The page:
We have a difference of opinion. Please don't judge my ability to think. That's insulting.
It would be more appropriate to say that you are an exception. When it comes down to it, you are no more able to speak for everyone than I am.
I was just trying to build some concensus -- Sorry to offend you.
If it's a concern you could back off the truss bar tension a little while the strings are off, but hopefully it's not necessary - check with a guitar tech.
I purchased a 2018 SE Custom 24 about a month ago, and am quite pleased. The fret work is outstanding. The guitar really resonates with B notes and chords. The top is interesting with the trampas green natural back combo. It had a loose pot and switch, but that was an easy fix. Intonation was within 3 cents on all strings and no fret buzz out of the box. I considered trading up to a CE24, but after playing a couple, I couldn't justify the cost. The wood and the neck are so nice on the Indonesian SE that I can swap components to bridge the gap and still have a set neck and $500 in my pocket (used PRRI? stomp spree?).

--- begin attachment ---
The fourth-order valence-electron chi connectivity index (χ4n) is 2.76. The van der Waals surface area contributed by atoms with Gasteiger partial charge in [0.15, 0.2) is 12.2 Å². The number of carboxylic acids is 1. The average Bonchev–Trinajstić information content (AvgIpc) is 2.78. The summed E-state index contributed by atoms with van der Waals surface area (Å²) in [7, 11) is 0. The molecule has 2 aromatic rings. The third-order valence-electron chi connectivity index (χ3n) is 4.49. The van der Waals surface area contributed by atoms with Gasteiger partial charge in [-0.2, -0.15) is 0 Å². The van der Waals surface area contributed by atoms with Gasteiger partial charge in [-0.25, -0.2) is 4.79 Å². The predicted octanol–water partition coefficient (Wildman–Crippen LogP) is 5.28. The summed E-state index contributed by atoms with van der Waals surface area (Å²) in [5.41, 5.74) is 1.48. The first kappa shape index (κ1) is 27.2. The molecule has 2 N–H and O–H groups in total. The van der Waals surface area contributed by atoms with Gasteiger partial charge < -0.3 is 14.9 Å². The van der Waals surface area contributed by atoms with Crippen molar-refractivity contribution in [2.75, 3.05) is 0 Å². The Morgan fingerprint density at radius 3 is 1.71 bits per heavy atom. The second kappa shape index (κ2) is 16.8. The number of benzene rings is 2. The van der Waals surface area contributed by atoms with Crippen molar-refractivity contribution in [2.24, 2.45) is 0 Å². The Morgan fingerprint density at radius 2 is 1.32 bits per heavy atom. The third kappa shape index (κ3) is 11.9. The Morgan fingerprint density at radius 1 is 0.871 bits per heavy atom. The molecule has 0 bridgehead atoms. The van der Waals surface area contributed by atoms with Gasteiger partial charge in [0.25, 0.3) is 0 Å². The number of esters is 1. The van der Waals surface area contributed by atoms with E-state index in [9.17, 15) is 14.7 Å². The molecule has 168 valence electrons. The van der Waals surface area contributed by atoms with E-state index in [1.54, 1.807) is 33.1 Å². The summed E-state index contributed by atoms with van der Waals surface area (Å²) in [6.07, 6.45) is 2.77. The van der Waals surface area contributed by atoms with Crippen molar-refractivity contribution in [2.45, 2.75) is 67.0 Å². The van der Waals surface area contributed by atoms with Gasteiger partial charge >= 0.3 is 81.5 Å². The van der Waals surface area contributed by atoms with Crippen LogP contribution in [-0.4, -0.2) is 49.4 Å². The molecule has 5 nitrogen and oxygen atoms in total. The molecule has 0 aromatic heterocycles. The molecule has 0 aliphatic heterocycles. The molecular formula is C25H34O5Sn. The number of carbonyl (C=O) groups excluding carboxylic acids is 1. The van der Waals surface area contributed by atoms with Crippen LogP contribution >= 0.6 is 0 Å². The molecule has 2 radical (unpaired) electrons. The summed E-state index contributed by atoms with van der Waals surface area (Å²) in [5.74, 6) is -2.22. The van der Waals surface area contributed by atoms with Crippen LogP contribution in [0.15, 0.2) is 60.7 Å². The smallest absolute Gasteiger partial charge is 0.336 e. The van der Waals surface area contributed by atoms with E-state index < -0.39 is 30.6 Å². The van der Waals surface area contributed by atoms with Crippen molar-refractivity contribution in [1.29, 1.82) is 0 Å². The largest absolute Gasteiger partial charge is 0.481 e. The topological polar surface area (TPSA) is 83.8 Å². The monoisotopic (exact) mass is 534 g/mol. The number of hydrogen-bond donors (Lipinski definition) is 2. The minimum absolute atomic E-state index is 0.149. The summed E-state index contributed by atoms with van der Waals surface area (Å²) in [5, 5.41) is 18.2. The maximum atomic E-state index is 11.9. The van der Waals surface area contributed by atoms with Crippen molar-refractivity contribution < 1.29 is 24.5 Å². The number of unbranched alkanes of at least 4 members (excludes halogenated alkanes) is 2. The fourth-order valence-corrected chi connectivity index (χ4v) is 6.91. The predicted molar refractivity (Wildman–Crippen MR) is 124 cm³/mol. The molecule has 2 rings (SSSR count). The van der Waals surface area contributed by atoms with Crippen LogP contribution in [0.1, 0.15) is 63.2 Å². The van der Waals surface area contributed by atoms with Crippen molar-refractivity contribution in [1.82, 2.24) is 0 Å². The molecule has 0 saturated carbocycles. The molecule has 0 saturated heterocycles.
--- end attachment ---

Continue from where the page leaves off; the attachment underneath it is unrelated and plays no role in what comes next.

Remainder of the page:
After reading the reviews on this forum of the Cor-Tek SEs, I really tried to hate this guitar, but I just can't help but like it. I just need to snag some 59/09s for it, and make a decision on the bridge (that Wudtone A/B video is powerful stuff).
Live with the stock bridge for a while. Wudtone invaded the forum when they first came up, and I hated that as a business practice. I never found it necessary to alter the tremolo, unless the previous owner destroyed it.
Some of the before and after YT videos didn’t leave a good taste in my mouth.
Let your product speak for itself, don’t “bad mouth” your competitor.
Could you not hear a difference? Was it worse?
I played a few Cor-Tek SE’s a couple weeks ago and they were really nice. I was waiting to say one way or another until I had a chance to really try them, but they were solid. A few CU24’s and a Tremonti, IIRC.